Questions to avoid “approval spin”

Children’s tops spin well.  But when the spin is spent they fall over.  Too many projects go the same way.  Estimates and schedule forecasts are the subject of “spin” to match the business case and receive approval.  This might be intentional or unintentional.  With intent, the one seeking approval wants the approval but knows their numbers are probably not accurate.  When the spin is unintentional, often, confirmation bias plays a role in that the organization’s management really wants to do the project and is looking for evidence to confirm that they can do it within the constraints of the business case.  Of course, the third option is that there is not even a solid business case for the project at all but that goes beyond the realm of spin and into mismanagement.

In order to avoid spin, ask the following questions and dig in to find solid, evidence-based answers:

1.  What are the assumptions included in your business case relating to project justification, scope, estimate, and schedule?  Follow-ups include:

  • Do you understand all of these assumptions?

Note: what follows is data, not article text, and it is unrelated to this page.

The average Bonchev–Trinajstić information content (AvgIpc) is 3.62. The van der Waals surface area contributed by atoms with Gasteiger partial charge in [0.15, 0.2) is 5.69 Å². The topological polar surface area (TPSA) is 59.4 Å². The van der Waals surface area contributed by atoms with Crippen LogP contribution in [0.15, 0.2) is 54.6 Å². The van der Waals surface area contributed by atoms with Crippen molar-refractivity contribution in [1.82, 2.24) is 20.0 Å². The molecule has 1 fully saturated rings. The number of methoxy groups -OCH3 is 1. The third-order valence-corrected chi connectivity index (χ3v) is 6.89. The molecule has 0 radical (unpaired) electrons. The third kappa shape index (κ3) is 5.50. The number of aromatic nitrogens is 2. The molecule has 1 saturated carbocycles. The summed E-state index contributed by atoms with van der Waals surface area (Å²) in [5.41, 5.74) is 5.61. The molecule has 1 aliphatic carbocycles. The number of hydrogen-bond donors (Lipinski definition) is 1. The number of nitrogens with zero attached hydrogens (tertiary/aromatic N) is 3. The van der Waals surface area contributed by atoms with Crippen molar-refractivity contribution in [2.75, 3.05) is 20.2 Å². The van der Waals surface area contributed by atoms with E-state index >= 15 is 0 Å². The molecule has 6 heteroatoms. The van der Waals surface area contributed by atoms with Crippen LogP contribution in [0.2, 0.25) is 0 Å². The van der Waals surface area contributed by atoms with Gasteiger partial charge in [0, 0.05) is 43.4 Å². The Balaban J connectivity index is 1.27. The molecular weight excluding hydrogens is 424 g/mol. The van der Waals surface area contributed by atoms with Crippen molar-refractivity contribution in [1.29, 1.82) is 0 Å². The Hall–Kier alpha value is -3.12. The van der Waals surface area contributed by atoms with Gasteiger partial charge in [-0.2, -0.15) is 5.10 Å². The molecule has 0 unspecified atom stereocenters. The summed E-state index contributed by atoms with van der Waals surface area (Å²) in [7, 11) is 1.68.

• Have assumptions, sometimes in the form of caveats or boundary conditions to estimates and schedules, made it all the way to the decision-making level?  Many times they are present in the actual act of estimating but get dropped off the reporting as it moves through the layers of an organization.
  • Are there any hidden or unidentified assumptions that are critical for success?
  • Are there implied assumptions that must be true for the project to be successful but which are not certain and have not been questioned?

2.  How sensitive is your decision to changes in any one (or, most likely, more than one) of these?

3.  How quickly can you discover whether your assumptions are valid?  Schedule a decision point and plan to make a tough decision if needed.

4.  What is your walk-away number for your project?  Ensure that you know at what point it is not worth it to continue this project based on your business case justification.

5.  Does everybody involved in this process share the same agenda?

  • How committed is everybody to the organization’s overall goals?
  • Does everybody understand the full ramifications if this project is tried and is not successful?
  • Is everybody trying to contribute to a rational, objective decision?
  • Can anybody still win if the project turns out to be a loss?

If you approve a project based on the way it’s spun, you are likely to be unsuccessful!  Make sure you are asking the tough, right questions about your project.  At a high level, these are some of them, but it can also help to have an objective and experienced team member capable of asking more detailed questions and digging more deeply for answers.  If you need help, reach out to me.